Is there hope for your streaming system?
part 3: deriving the model

[This is part 3 of a series.]

It’s finally time to get down to some math! Please don’t be put off by all the “sigmas” in the following. It’s actually pretty simple, and the use of summations prevents a lot of “hand waving” that creeps into other methods of derivation.

Media devices are primarily characterized by raw data throughput and seek times. Raw throughput is how quickly data is read when no seeks are involved. Seek times determine how long it takes to reposition the read head and refocus the laser when data is requested from a different portion of the disc. There is much to be said about these characteristics, but that will be saved for future installments rather than digressing here.

In applications (such as open-world games) which must dynamically read different parts of the media, both reads and seeks are involved, and the effective throughput of the device (when seeks are accounted for) is reduced compared to its raw throughput. The following derives an equation for the effective throughput.

The first thing to note is that reads and seeks occur in pairs. A series of n read/seek pairs proceeds as follows:

   \text{read 1: } b_1 \text{ bytes for } t_1 \text{ seconds}
   \text{seek 1: } s_1 \text{ seconds}

   \text{read 2: } b_2 \text{ bytes for } t_2 \text{ seconds}
   \text{seek 2: } s_2 \text{ seconds}

   \ldots

   \text{read } n \text{: } b_n \text{ bytes for } t_n \text{ seconds}
   \text{seek } n \text{: } s_n \text{ seconds}

The following definitions are (hopefully) self-explanatory given the preceding:

   n = \text{ number of read/seek pairs}
   i = 1, 2 \ldots n
   b_i = \text{ bytes read in block } i
   t_i = \text{ time taken to read } b_i \text{ bytes}
   s_i = \text{ time spent seeking following } b_i

Given the above definitions, the average bytes per read, b, is the total bytes read over the number of reads, and results in the equation at right:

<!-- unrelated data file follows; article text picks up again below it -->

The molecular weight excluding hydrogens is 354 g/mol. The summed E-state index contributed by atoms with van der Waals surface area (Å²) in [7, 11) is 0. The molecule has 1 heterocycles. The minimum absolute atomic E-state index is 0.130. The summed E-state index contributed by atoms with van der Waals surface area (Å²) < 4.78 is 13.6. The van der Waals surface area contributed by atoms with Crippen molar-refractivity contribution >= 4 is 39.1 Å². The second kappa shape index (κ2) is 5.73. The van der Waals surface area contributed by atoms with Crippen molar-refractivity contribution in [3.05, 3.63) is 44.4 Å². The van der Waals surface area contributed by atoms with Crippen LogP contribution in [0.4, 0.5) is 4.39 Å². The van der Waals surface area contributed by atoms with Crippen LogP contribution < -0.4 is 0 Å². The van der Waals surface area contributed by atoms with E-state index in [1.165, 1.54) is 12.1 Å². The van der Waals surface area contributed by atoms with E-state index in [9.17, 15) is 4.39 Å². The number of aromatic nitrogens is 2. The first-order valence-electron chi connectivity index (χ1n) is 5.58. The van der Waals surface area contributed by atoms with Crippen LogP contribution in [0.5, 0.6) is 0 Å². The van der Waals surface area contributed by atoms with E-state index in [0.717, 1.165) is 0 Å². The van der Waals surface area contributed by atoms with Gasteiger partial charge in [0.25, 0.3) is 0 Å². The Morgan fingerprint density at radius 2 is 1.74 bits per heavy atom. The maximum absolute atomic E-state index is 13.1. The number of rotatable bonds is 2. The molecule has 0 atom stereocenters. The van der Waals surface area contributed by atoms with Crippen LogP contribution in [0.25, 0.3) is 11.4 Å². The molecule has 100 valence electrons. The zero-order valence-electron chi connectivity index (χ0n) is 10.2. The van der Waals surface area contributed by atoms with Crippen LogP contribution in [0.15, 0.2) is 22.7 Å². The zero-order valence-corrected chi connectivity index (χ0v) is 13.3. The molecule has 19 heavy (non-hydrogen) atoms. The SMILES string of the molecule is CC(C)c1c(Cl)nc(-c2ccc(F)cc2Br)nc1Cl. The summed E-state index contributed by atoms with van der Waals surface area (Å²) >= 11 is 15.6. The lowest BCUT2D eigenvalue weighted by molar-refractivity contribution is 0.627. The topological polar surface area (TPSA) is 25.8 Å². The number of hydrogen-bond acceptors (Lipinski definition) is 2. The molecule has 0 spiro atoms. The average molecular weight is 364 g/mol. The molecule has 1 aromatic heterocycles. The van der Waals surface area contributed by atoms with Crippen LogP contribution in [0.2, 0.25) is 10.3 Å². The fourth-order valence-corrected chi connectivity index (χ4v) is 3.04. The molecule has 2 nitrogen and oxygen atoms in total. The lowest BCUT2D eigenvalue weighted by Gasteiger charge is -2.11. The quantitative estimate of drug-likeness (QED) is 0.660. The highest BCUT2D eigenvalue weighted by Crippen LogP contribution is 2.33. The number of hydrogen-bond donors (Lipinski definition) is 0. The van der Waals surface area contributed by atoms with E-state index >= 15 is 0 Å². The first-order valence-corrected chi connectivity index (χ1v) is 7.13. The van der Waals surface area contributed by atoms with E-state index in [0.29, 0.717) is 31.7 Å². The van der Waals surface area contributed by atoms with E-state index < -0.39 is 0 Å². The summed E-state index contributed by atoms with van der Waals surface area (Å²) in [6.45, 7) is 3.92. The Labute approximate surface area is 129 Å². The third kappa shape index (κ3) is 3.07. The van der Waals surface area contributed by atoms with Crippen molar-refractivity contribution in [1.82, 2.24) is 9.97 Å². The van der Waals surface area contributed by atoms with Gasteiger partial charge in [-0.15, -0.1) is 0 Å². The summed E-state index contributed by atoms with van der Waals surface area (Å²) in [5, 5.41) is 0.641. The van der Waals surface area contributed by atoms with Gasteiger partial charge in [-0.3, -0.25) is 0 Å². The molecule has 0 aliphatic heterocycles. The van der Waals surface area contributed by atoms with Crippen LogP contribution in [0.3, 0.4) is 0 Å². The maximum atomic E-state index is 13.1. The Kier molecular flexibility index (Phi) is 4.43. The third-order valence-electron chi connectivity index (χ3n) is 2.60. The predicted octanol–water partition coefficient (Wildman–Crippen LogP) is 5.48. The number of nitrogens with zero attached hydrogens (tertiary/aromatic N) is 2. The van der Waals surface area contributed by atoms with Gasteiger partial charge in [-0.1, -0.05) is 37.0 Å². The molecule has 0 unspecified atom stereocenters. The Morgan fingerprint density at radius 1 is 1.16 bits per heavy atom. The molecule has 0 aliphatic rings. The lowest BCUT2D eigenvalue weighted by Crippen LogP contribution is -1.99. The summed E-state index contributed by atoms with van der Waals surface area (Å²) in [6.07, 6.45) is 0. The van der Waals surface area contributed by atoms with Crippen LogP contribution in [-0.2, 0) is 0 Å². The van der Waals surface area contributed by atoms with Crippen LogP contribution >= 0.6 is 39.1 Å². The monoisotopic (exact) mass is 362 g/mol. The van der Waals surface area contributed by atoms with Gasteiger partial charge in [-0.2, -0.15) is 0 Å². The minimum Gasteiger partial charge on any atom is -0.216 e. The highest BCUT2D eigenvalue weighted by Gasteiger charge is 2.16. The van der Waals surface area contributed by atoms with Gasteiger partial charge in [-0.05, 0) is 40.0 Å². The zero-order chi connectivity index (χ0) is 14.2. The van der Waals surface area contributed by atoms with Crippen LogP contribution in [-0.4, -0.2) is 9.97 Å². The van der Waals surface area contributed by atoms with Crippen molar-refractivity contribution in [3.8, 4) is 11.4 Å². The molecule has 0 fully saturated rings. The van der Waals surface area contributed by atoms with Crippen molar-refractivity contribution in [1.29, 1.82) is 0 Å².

b = \frac{\sum b_i}{n} \quad \Rightarrow \quad \sum b_i = nb \qquad (1)

The average seek time, s, is the total time spent seeking over the number of reads, yielding the equation at right:

s = \frac{\sum s_i}{n} \quad \Rightarrow \quad \sum s_i = ns \qquad (2)

Raw throughput, r, is the ratio of the total bytes read to the total time spent reading, excluding seek times:

r = \frac{\sum b_i}{\sum t_i} \quad \Rightarrow \quad \sum t_i = \frac{\sum b_i}{r}

Substituting nb for \sum b_i from (1) yields:

\sum t_i = \frac{nb}{r} \qquad (3)

The effective throughput, r_\text{eff}, is the ratio of total bytes read to the total time spent, this time including seeks:

r_\text{eff} = \frac{\sum b_i}{\sum t_i + \sum s_i}

Substituting nb for \sum b_i from (1), \frac{nb}{r} for \sum t_i from (3), and ns for \sum s_i from (2) yields:

r_\text{eff} = \frac{nb}{\frac{nb}{r} + n s}

Which reduces to the primary result for the effective throughput, r_\text{eff}:

r_\text{eff} = r \frac{b}{b + rs}

where (to recap):
   r = average raw throughput,
   s = average seek time
   b = average block size

Because the meaning of the above equation may not be entirely intuitive, subsequent posts will discuss the result in more detail, along with graphs which provide better insight into the relationships between the parameters.

[Stay tuned for part 4...]

5 Comments

  • Oisín says:

    Very strange – the rendered equations don’t appear in (my) Firefox, apparently because of an SSL cert problem, and the images are https URLs:

    “s.wordpress.com uses an invalid security certificate.
    The certificate is only valid for the following names:
    [...]
    Error code: ssl_error_bad_cert_domain”

    • John Giors says:

      Thanks for the feedback. I tried viewing the post with Firefox and the equations are rendering correctly (for me).

      I don’t know exactly why you’re getting the “invalid security certificate” bitmaps, but it appears to be due to your browser attempting to use https instead of http to connect to s.wordpress.com.

      Maybe you’re wondering why it’s connecting to s.wordpress.com. In short: the LaTeX plugin is using the s.wordpress.com server to render equations into bitmaps. The html generated by the plugin contains http links to those bitmaps.

      However, the links are http, not https (verified by viewing html source in Firefox). The only thing I can think of is that there is a browser setting (or a plugin) which attempts https for some reason.

      • Oisín says:

        You’re absolutely correct John! Turns out it’s due to the httpsanywhere plugin which indeed tries to use https for WordPress – luckily I can disable the behaviour.

        Sorry for the noise, my fault :)

        • John Giors says:

          Glad to hear you got it working, and no need to apologize. Feedback about site issues is useful. It may help another person as well.

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